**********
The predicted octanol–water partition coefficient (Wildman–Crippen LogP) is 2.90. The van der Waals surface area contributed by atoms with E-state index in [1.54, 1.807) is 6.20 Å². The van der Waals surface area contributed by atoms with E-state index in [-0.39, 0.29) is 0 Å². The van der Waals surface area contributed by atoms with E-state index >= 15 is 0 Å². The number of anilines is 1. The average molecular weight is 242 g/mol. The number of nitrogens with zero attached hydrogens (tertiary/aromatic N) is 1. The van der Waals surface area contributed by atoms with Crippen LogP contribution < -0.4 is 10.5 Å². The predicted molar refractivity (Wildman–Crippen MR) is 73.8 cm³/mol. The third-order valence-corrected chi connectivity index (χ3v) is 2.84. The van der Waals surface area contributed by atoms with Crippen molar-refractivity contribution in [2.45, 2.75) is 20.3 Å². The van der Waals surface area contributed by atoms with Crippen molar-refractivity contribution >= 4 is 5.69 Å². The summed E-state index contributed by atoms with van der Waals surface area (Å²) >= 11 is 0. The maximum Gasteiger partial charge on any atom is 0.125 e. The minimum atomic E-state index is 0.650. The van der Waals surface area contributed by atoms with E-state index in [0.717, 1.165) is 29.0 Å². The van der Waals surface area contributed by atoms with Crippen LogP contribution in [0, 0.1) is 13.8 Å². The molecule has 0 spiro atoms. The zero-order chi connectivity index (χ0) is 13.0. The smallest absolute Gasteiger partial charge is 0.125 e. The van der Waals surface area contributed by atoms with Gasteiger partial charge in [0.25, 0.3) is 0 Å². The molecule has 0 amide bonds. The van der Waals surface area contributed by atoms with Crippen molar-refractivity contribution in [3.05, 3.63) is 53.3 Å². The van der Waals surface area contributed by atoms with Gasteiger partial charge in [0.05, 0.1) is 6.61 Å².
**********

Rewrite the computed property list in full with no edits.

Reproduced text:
The predicted octanol–water partition coefficient (Wildman–Crippen LogP) is 2.90. The van der Waals surface area contributed by atoms with E-state index in [1.54, 1.807) is 6.20 Å². The van der Waals surface area contributed by atoms with E-state index in [-0.39, 0.29) is 0 Å². The van der Waals surface area contributed by atoms with E-state index >= 15 is 0 Å². The number of anilines is 1. The average molecular weight is 242 g/mol. The number of nitrogens with zero attached hydrogens (tertiary/aromatic N) is 1. The van der Waals surface area contributed by atoms with Crippen LogP contribution < -0.4 is 10.5 Å². The predicted molar refractivity (Wildman–Crippen MR) is 73.8 cm³/mol. The third-order valence-corrected chi connectivity index (χ3v) is 2.84. The van der Waals surface area contributed by atoms with Crippen molar-refractivity contribution in [2.45, 2.75) is 20.3 Å². The van der Waals surface area contributed by atoms with Crippen molar-refractivity contribution >= 4 is 5.69 Å². The summed E-state index contributed by atoms with van der Waals surface area (Å²) >= 11 is 0. The maximum Gasteiger partial charge on any atom is 0.125 e. The minimum atomic E-state index is 0.650. The van der Waals surface area contributed by atoms with E-state index in [0.717, 1.165) is 29.0 Å². The van der Waals surface area contributed by atoms with Crippen LogP contribution in [0, 0.1) is 13.8 Å². The molecule has 0 spiro atoms. The zero-order chi connectivity index (χ0) is 13.0. The smallest absolute Gasteiger partial charge is 0.125 e. The van der Waals surface area contributed by atoms with Gasteiger partial charge in [0.25, 0.3) is 0 Å². The molecule has 0 amide bonds. The van der Waals surface area contributed by atoms with Crippen molar-refractivity contribution in [3.05, 3.63) is 53.3 Å². The van der Waals surface area contributed by atoms with Gasteiger partial charge in [0.05, 0.1) is 6.61 Å².